Through the Emergency Management Assistance Compact, a state-to-state method of sharing resources, Hotchkiss firefighters have been deployed to Kansas, Oklahoma, Oregon and California this year.
Recently, four crew members from the Hotchkiss Fire District helped with firefighting efforts in northern California. Wyatt Wilson, Sam Carle and John Tujague manned a Type 3 engine; Doug Fritz, chief, was a strike team leader. The men were gone for nine days.
They first headed to Encino, near Los Angeles, where firefighting resources were being mobilized. Their crew became part of a team of five Type 3 brush trucks. Altogether, Fritz said, Colorado sent 22 trucks to the scene.
"Cal Fire pretty much invented the command system," Fritz said. "They are top notch, very professional."
In just a few hours, the Colorado trucks were deployed to a camp at Santa Rosa, where they relieved southern California firefighters, so they could get back home to provide coverage there.
Fritz said the Colorado crews worked the forest to the east of Geyserville, Calif. According to the Cal Fire website, the Pocket Fire started at about 3:30 a.m. Oct. 9 and destroyed 17,357 acres. On Oct. 30, it was reported 99 percent contained. "The destruction was unfathomable," Fritz said.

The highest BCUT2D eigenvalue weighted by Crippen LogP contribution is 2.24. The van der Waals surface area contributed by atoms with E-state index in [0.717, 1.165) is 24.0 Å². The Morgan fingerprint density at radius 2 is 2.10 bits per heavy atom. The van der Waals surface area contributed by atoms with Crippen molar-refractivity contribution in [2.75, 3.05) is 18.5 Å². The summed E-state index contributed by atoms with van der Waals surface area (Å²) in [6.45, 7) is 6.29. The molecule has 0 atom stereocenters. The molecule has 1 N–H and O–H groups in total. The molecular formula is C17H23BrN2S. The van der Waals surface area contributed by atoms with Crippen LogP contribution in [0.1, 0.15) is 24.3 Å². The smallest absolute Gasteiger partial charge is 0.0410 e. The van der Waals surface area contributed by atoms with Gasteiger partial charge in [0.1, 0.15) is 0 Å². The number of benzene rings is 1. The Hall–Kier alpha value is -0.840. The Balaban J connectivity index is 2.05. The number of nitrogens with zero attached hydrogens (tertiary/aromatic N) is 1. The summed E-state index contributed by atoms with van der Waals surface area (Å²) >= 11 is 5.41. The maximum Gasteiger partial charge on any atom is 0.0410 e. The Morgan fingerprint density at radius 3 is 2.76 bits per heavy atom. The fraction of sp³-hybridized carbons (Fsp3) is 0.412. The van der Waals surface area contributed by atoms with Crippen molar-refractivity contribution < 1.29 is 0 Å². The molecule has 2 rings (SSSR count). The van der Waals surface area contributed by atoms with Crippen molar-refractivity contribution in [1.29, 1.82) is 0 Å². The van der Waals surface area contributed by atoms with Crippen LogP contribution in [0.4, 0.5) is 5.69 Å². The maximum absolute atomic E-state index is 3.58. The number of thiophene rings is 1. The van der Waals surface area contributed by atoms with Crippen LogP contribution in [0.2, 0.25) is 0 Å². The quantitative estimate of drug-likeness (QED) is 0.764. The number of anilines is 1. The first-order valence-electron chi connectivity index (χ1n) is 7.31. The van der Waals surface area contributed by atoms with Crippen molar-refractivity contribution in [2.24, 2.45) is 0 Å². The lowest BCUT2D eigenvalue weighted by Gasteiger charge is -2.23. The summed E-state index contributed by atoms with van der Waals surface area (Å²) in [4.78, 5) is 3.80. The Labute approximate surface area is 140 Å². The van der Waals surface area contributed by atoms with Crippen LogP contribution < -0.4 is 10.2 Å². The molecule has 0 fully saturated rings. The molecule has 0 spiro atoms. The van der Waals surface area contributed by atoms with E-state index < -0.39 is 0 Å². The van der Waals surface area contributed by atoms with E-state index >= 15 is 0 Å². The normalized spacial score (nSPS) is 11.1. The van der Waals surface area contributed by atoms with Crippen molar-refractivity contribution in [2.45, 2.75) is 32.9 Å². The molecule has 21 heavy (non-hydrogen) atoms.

The Hotchkiss Fire District was previously deployed to Kansas and Oklahoma in March, and spent 18 days on the Miller Complex Fire on the California-Oregon border for 18 days.
Fritz finds it ironic that he hasn't fought a wildfire in his own district, but stresses that "our communities are not immune to this kind of fire."
In 2016, Fritz said the Hotchkiss crew was also deployed three times. "Maybe we're done for the year," he commented.
The Emergency Management Assistance Compact also coordinates response from medical professionals, law enforcement, public health, animal health, public works, telecommunications, and search and rescue.